its expenses, not saving anything, and the group 
couldn't imagine coming up with enough money to 
buy land and start a community from scratch. 

Then they had a very simple idea: Why not all 
move in together, and use the amount they'll save by 
sharing expenses as a starting stake? They drew up a 
simple financial agreement saying they'd put the 
money they saved every month by sharing rent, food, 
utilities and other household expenses into a savings 
account. Although each household could withdraw 
their share of the money if they decided to leave, in 
time, their accumulated savings would be their stake 
to buy property in the country. 

They found a large rental house in their small 
Oregon town, remodeled the garage as a kids' dorm 
and play area, and took the plunge — eight adults and 
four children all moved in together. They saved money 

by buying food and household items in bulk, and by 
splitting rent and other living expenses. They quickly 
discovered that they really only needed three to four 
cars between them, so they sold their extra four cars 
and put that money into the account as well. While 
they learned many lessons about how to live together 
as a community, they managed to put away a little 
over $2000 a month. To their surprise and delight, in 
two years they had accumulated $50,000. 

However, by that time their vision had changed, 
and they decided they liked living in their small town. 
So they formed a legal entity and bought a large 
home. They remodeled it to fit their needs and turned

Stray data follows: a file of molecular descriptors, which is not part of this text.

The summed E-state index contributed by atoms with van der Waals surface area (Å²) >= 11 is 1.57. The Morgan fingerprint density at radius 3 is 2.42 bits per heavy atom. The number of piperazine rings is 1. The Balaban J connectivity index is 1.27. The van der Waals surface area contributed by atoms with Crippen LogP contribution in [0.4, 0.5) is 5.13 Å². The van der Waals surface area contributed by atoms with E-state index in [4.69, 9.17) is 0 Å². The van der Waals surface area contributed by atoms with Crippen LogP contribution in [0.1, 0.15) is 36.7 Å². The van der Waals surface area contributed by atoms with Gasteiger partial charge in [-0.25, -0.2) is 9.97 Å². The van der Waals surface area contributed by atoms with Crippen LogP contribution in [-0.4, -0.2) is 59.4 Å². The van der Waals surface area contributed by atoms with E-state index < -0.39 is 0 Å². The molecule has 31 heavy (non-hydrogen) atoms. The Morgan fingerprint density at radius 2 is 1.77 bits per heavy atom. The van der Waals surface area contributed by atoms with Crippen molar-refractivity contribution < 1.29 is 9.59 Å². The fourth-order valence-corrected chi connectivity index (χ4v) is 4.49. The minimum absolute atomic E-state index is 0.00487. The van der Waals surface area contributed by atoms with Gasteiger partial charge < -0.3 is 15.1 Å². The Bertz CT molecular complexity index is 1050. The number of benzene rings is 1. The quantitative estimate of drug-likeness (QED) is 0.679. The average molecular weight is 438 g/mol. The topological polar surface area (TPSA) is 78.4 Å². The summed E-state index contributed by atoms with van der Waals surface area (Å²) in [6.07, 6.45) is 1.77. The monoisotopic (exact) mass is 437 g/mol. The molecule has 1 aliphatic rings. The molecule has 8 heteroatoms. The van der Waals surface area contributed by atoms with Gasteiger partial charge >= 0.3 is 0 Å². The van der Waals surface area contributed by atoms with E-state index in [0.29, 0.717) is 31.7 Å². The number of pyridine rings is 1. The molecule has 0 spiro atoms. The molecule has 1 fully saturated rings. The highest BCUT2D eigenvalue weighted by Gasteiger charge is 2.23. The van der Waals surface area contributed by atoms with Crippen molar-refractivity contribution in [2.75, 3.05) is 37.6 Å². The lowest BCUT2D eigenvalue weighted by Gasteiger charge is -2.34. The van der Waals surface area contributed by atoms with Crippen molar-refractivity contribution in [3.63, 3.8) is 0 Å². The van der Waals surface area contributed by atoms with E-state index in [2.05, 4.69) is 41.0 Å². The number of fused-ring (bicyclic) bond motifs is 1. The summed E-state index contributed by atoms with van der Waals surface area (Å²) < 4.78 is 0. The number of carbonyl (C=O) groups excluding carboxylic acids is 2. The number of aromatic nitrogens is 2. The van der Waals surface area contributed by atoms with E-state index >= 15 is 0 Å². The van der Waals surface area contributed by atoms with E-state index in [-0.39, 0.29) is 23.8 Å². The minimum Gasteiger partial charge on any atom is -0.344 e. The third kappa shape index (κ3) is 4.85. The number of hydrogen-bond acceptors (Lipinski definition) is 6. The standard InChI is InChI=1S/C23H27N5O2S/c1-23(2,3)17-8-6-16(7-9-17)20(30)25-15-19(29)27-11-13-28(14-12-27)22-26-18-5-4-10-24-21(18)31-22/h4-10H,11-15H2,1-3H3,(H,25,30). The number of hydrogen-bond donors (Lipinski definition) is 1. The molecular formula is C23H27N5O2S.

the yard into a large organic garden with chickens and 
two milking goats. 

The amount they owed on the house was low 
enough that after seven years they were able to pay off 
the mortgage. Their friends all thought they had a great 
thing going, so when one of the families moved out, 
two others bought in as new members. The commu- 
nity continued sharing resources and saving money 
and bought an RV and a boat, and even took vacations 

Not a bad life for folks who started off with nothing! 

Bank Financing 

Bank financing (meaning both banks and other 
commercial lenders), is probably the last choice of 
most forming community groups, for two rea- 
sons. The development plans of most communi- 
ties don't meet most banks' criteria for loans. 
Further, if your property will be owned as a non- 
profit, keep in mind that most banks prefer to 
loan to for-profit legal entities such as corpora- 
tions or LLCs. And, unlike private lenders 

friendly to the community, banks will repossess 
the property if the group can't make payments for 
a few months. Some founders, like Earthaven's, 
also didn't want bank financing because they 
intended to demonstrate workable alternatives to 
conventional development, including a sustain- 
able, home-grown financing method. 

Banks don't often want to loan to intentional 
community groups, as they're wary of financing 
non-standard or alternative development. Banks 


evaluate a loan application with the possibility 
that they may have to repossess the property to 
get their loan money back, so they want proper- 
ty that's attractive to the average home buyer and 
thus simple and easy to resell. This doesn't usu-